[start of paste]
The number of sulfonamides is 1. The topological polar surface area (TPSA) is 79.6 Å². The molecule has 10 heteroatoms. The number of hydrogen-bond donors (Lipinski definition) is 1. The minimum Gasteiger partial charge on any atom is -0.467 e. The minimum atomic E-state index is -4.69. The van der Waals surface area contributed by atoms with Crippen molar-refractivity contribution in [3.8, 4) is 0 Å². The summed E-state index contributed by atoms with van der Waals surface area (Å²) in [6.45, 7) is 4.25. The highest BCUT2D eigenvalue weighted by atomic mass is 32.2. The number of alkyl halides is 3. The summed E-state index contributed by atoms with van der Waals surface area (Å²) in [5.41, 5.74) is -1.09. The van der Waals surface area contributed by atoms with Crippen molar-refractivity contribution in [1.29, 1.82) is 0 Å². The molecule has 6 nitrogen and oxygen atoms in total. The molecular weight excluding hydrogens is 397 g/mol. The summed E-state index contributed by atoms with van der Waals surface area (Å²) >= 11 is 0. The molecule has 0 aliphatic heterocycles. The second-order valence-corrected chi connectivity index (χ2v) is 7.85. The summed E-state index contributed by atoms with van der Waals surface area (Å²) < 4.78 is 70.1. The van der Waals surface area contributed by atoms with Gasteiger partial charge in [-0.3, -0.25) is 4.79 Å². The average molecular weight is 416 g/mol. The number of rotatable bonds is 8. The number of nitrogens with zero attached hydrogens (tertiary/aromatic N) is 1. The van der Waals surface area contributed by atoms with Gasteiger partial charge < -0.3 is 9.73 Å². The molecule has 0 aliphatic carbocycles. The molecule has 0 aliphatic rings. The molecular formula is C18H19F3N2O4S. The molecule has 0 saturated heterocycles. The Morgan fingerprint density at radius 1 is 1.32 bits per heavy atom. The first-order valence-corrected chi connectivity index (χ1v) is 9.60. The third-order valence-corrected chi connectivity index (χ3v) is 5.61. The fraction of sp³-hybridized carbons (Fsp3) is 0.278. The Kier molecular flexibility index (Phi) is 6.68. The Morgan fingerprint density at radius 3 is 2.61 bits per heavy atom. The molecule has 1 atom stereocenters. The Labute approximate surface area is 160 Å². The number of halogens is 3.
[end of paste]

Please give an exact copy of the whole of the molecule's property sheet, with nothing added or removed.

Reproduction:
The number of sulfonamides is 1. The topological polar surface area (TPSA) is 79.6 Å². The molecule has 10 heteroatoms. The number of hydrogen-bond donors (Lipinski definition) is 1. The minimum Gasteiger partial charge on any atom is -0.467 e. The minimum atomic E-state index is -4.69. The van der Waals surface area contributed by atoms with Crippen molar-refractivity contribution in [3.8, 4) is 0 Å². The summed E-state index contributed by atoms with van der Waals surface area (Å²) in [6.45, 7) is 4.25. The highest BCUT2D eigenvalue weighted by atomic mass is 32.2. The number of alkyl halides is 3. The summed E-state index contributed by atoms with van der Waals surface area (Å²) in [5.41, 5.74) is -1.09. The van der Waals surface area contributed by atoms with Crippen molar-refractivity contribution in [1.29, 1.82) is 0 Å². The molecule has 6 nitrogen and oxygen atoms in total. The molecular weight excluding hydrogens is 397 g/mol. The summed E-state index contributed by atoms with van der Waals surface area (Å²) >= 11 is 0. The molecule has 0 aliphatic heterocycles. The second-order valence-corrected chi connectivity index (χ2v) is 7.85. The summed E-state index contributed by atoms with van der Waals surface area (Å²) < 4.78 is 70.1. The van der Waals surface area contributed by atoms with Gasteiger partial charge in [-0.3, -0.25) is 4.79 Å². The average molecular weight is 416 g/mol. The number of rotatable bonds is 8. The number of nitrogens with zero attached hydrogens (tertiary/aromatic N) is 1. The van der Waals surface area contributed by atoms with Gasteiger partial charge < -0.3 is 9.73 Å². The molecule has 0 aliphatic carbocycles. The molecule has 0 aliphatic rings. The molecular formula is C18H19F3N2O4S. The molecule has 0 saturated heterocycles. The Morgan fingerprint density at radius 1 is 1.32 bits per heavy atom. The first-order valence-corrected chi connectivity index (χ1v) is 9.60. The third-order valence-corrected chi connectivity index (χ3v) is 5.61. The fraction of sp³-hybridized carbons (Fsp3) is 0.278. The Kier molecular flexibility index (Phi) is 6.68. The Morgan fingerprint density at radius 3 is 2.61 bits per heavy atom. The molecule has 1 atom stereocenters. The Labute approximate surface area is 160 Å². The number of halogens is 3.